An Archival Collection Of Digitally Preserved Artwork

Examples 1 – 4: Commercial Engravings From the Late 18th Century

About The Engraving Process

Engravings were the means of creating reproductions of fine art in the pre-photographic age. German artist Albrecht Dürer became one of the most famous Intaglio printmakers, as early as 1498. Commercially viable processes were developed primarily by Italian artists (hence Intaglio). Marcantonio Raimondi (aka simply Marcantonio) is generally regarded as the first important printmaker to develop a method for line engraving early in the 16th century, and Francesco Bartolozzi was also considered one of the best, as he introduced the stipple method to England during the late 18th century. Prominent artists praised Bartolozzi's work and his pupils nicknamed him "the god of drawing."

Line engraving, or Intaglio printmaking, is a term for engraved images printed on paper to be used as prints or illustrations. The term is mainly used in connection with 18th or 19th century commercial illustrations for magazines and books, or reproductions of paintings. In the 21st century, intaglio engraving has made a resurgence as a form of self-expression in fine art printmaking.

Marcantonio — Portrait of Pietro Aretino, detail

Example of Line (Intaglio) Engraving from MarcantonioLine Engraving:
This type of engraving is made by carving into a plate of a hard substance such as copper. The most important tool used in line engraving is the burin, or graver, a bar of steel with one end fixed in a handle, somewhat resembling a mushroom with one side cut away. The burin is shaped so that the sharpened, cutting end takes the form of a lozenge, and points downward. The burin acts exactly as a plough in the earth: it makes a furrow and turns out a shaving of metal in the same way a plough turns the soil of a field. This particular characteristic makes it superior to other tools employed in the arts of design, such as pencils, brushes, pens, and etching needles. After engraving the plate, ink is rubbed into the carved areas and away from the flat surface. Moistened paper is placed over the plate, and both are run through the rollers of an intaglio press. The pressure of the press pushes the paper into the engraved lines and prints the image made by those lines. In an intaglio print, the engraved lines print black.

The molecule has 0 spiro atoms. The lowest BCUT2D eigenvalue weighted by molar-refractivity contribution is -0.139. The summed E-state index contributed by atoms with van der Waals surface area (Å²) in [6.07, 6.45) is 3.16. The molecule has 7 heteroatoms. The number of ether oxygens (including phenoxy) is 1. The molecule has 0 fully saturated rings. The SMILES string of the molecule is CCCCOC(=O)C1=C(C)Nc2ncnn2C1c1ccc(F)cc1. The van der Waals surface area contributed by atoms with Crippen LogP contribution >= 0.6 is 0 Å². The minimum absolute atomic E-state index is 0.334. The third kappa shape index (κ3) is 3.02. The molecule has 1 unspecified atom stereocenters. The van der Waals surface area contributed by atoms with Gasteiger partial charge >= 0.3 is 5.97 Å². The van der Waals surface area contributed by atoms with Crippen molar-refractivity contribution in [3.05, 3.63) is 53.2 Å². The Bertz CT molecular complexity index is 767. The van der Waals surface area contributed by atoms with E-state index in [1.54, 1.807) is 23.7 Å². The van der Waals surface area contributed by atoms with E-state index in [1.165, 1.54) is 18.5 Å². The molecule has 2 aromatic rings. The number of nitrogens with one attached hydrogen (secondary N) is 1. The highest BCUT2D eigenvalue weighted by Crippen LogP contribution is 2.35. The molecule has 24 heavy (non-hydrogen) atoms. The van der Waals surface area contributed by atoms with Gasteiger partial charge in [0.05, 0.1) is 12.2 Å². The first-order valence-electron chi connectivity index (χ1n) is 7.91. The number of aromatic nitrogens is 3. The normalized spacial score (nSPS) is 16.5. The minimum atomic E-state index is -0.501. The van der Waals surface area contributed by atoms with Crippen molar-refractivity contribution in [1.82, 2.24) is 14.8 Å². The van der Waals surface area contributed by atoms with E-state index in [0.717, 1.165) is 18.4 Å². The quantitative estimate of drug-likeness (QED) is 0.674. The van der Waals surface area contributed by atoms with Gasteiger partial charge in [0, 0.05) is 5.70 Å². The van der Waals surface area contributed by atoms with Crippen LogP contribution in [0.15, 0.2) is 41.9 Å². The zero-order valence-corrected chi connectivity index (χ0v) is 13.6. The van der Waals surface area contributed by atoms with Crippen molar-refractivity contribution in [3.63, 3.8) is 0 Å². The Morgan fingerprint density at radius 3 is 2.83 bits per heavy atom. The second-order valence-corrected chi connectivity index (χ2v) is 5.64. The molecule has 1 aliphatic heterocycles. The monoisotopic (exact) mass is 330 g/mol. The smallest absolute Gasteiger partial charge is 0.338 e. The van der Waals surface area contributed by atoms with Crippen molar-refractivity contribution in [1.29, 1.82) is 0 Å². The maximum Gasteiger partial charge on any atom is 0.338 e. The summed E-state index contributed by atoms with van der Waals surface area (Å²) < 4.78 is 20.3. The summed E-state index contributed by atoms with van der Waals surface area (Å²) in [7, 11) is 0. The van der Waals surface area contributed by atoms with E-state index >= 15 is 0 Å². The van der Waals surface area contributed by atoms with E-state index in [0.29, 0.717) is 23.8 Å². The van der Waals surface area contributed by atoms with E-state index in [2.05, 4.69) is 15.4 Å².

Bartolozzi — Cupid and Psyche, detail

Stipple Engraving:
Stipple refers to a type of incised engraving on metal, again, mainly copper. The image is created by making tiny indentations in the form of dots of various size and depth. The indentations are produced with special tools, such as punches, mattoirs, roulettes, and stipples. They are made directly on the surface of the plate or on an acid-resistant etching ground. Stipple engravings are characterized by subtle chiaroscuro effects (contrasts of light and dark tones to achieve three-dimensional depth, similar to mezzotint). This stipple method was widely used in the 18th century by Francesco Bartolozzi, T. Burke, and W. Ryland in England, and by G. I. Skorodumov in Russia. It was commonly used to make colour or black-and-white reproductions of paintings. Colouring of the black and white prints would usually be done by someone other than the engraver or printer, most often using watercolour paints. ‘The entire history of Western art would have been quite different if engravings had not rapidly disseminated every stylistic innovation all around Europe’ ( Antony Griffiths, Prints and Printmaking, 1980).

Adapted From: The Oxford Dictionary of Art 2004, IAN CHILVERS
© The Oxford Dictionary of Art 2004, originally published by Oxford University Press 2004.

Examples Of Image Enlargement — Commercial Engravings From the Late 18th Century

The Idle Laundress — Coloured Stipple Engraving By William Blake

Beggar's Opera Act III — Line Engraving By William Blake

Raphael's Madonna — Coloured Stipple Engraving By Peltro William Tomkins

Midsummer Night's Dream — Stipple Engraving By L. Schiavonetti